Their Eyes Were Watching God / Zora Neale Hurston, 219 pp.

Part three of our summer of exploring Hurston, this title generated lively discussion, and, I gather, a fair amount of personal devotion on the part of readers.  As one reader put it, Hurston has a way of making the reader almost instantly invested in the story of Janie Crawford, from the first page to the last.

The Complete Stories / Clarice Lispector, translated from Portuguese by Katrina Dodson, 645 pp.

Lispector (1920-1977)  is widely considered "the premier Latin American woman prose writer" (NYT), but I bet most Americans have never heard of her.  I certainly had not until I came across this collection, the first time her stories have been published in one volume in any language.  

In this case the psychedelic cover art is telling; Lispector's prose is unapologetically strange, if magnetic.  These stories open up interior experiences, mostly of women, at all stages of life: young newlyweds with sexual anxieties, elderly women grappling with sexual desire that no one wants, wealthy women confronting the poor and sick for the first time.  

I have to confess that I often couldn't penetrate these highly idiosyncratic points of view.  Frequently the stories lack a narrative arc that I could recognize, and even more difficult is Lispector's strange syntax and punctuation: "Only this: it is raining and I am watching the rain.  What simplicity.  I never thought that the world and I would reach this point of wheat."  (From Such Gentleness)  I wish I could understand 'point of wheat.'  Or: "Water, despite being wet  par excellence, is. Writing is.  But style is not.  Having breasts is.  The male organ is too much." (From Report on the Thing)

Still.  There were many stories that stunned me with their perfect depictions of psychological states, and her writing is certainly a refreshing mental experience.  

The Bookman's Tale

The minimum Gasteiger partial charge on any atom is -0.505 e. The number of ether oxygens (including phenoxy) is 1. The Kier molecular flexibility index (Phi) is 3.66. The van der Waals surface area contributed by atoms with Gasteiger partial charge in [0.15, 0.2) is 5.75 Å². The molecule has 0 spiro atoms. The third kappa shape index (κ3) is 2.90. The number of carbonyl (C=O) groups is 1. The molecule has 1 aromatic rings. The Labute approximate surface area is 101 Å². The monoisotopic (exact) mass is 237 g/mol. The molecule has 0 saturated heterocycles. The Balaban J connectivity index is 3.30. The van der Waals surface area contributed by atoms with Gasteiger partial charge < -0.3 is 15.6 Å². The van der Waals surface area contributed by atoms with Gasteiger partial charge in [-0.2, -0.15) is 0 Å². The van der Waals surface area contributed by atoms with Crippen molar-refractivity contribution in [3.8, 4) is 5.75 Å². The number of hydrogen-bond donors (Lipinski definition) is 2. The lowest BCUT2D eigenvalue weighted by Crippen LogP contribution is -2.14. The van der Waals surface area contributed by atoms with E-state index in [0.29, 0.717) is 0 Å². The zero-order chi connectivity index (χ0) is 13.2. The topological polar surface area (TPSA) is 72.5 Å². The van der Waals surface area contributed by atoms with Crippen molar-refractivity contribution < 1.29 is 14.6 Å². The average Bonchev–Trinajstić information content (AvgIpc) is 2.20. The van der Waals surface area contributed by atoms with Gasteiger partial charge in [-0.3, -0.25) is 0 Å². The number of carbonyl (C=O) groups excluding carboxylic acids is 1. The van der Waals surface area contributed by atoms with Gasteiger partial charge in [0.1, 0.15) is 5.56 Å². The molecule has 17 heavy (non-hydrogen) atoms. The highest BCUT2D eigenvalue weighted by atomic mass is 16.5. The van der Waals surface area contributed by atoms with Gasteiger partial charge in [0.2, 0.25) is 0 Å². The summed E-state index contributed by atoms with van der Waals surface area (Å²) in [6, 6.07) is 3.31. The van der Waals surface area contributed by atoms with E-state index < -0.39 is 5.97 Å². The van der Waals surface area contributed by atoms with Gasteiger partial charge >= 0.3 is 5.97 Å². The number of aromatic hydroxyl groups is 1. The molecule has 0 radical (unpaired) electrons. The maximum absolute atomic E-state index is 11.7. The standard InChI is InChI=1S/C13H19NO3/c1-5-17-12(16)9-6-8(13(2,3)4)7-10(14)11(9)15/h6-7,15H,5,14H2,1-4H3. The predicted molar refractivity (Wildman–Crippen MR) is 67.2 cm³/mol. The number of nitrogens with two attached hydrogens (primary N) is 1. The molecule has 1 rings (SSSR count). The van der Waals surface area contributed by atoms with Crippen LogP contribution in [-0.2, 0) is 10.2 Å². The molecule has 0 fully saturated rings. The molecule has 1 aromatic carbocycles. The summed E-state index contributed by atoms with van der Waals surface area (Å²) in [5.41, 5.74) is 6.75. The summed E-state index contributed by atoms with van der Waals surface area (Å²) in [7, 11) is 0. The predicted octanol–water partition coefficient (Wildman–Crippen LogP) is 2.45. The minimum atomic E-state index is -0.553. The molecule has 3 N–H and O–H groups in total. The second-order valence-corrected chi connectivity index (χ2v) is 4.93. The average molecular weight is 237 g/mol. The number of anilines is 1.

The Bookman's Tale: A Novel of Obsession by Charles C. Lovett  352 pp.

Peter Byerly is a young bookseller, grieving the death of his beloved wife, Amanda, the granddaughter of a woman who endowed a great book collection at a small private college. Byerly leaves their North Carolina home for the cottage they renovated in England. While in a small bookshop he finds a small watercolor portrait in a book that looks amazingly like Amanda but was painted in the 1800s. He begins a search for information about the mysterious artist "BB" and soon finds himself sucked into mystery, intrigue, and danger surrounding the "Pandosto" manuscript which Shakespeare may have actually used in writing his plays. The action covers multiple time periods from Shakespearean times, to the 19th Century, to Peter and Amanda's college romance in the 1980s to present day. The author, an antiquarian bookseller/collector and playwright, provides a meticulously detailed story that can be a bit confusing a times but I never found it boring. However the ending seemed just a little too precious.

Tuesday, August 30, 2016

Born Standing Up: A Comics Life

Born Standing Up: A Comics Life by Steve Martin, 207 pages.

Martin recounts his life, his beginnings as a Magician / banjo player / comedian and his somewhat unexpected rise to fame in the late 1970s and early 1980s. Unlike a lot of comedians who have written their own stories, Martin doesn't spend a lot of time trying to be funny here, he tells his story pretty straight. There's a lot of detail about honing his craft, about practicing every bit of his act over and over again. His transition from being a performer to being a star comes over years. He makes a good start on the Tonight Show, before losing Johnny Carson's interest for a while. He takes his old, somewhat dated material as far as he can, before starting on the new material and attitude that strike a chord with a huge audience
Martin also doesn't waste a lot of the reader's time with accounts of all the wonderful things that other celebrated folk had to say about him, which is a relief. It's doesn't seem to be a book written just to fulfill a contract, but because Martin wanted to recount a story. And it is a good one.

Multiple Choice

Multiple Choice by Alejandro Zambra, translated from the Spanish by Megan McDowell, 101 pages.

An interesting literary work whose structure is, according to the notes in the back of the book, "based on the Chilean Academic Aptitude Test, which students took in December each year from 1967 through 2003."

Zambra is some sort of gem, turning sections from "Excluded Term," "Sentence Order," "Sentence Elimination," and "Reading Comprehension" into moving and effective stories about family, loss, and the Chilean government.

One of my favorite stories, in the reading comprehension section, titled(?) "Text #3" includes the question:

89. After reading this text, you would rather:
A) Not have read it.
B) Not have children.
C) Have many children.